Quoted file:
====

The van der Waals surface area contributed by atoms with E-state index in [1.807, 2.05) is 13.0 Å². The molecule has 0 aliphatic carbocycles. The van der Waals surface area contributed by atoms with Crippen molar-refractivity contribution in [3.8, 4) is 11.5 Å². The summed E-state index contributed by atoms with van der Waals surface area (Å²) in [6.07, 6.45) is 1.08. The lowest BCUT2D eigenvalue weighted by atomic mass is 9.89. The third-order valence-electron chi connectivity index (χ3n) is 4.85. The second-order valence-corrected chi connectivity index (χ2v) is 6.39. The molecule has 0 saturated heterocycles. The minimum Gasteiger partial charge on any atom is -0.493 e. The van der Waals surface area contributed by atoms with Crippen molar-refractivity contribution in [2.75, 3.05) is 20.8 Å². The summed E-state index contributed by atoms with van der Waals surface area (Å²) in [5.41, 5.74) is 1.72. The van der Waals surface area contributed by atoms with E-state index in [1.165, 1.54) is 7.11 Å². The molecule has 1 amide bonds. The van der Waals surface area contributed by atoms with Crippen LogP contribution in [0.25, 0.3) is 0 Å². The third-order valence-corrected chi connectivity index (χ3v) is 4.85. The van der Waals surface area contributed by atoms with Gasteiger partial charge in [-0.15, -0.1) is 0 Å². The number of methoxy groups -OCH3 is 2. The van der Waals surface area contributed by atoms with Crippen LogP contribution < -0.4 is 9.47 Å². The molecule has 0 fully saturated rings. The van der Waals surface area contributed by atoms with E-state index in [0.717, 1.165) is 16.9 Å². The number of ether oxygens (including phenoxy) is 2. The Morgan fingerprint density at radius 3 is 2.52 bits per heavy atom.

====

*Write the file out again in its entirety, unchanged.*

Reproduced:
The van der Waals surface area contributed by atoms with E-state index in [1.807, 2.05) is 13.0 Å². The molecule has 0 aliphatic carbocycles. The van der Waals surface area contributed by atoms with Crippen molar-refractivity contribution in [3.8, 4) is 11.5 Å². The summed E-state index contributed by atoms with van der Waals surface area (Å²) in [6.07, 6.45) is 1.08. The lowest BCUT2D eigenvalue weighted by atomic mass is 9.89. The third-order valence-electron chi connectivity index (χ3n) is 4.85. The second-order valence-corrected chi connectivity index (χ2v) is 6.39. The molecule has 0 saturated heterocycles. The minimum Gasteiger partial charge on any atom is -0.493 e. The van der Waals surface area contributed by atoms with Crippen molar-refractivity contribution in [2.75, 3.05) is 20.8 Å². The summed E-state index contributed by atoms with van der Waals surface area (Å²) in [5.41, 5.74) is 1.72. The van der Waals surface area contributed by atoms with E-state index in [1.165, 1.54) is 7.11 Å². The molecule has 1 amide bonds. The van der Waals surface area contributed by atoms with Crippen LogP contribution in [0.25, 0.3) is 0 Å². The third-order valence-corrected chi connectivity index (χ3v) is 4.85. The van der Waals surface area contributed by atoms with Gasteiger partial charge in [-0.15, -0.1) is 0 Å². The number of methoxy groups -OCH3 is 2. The van der Waals surface area contributed by atoms with Crippen LogP contribution < -0.4 is 9.47 Å². The molecule has 0 fully saturated rings. The van der Waals surface area contributed by atoms with E-state index in [0.717, 1.165) is 16.9 Å². The number of ether oxygens (including phenoxy) is 2. The Morgan fingerprint density at radius 3 is 2.52 bits per heavy atom.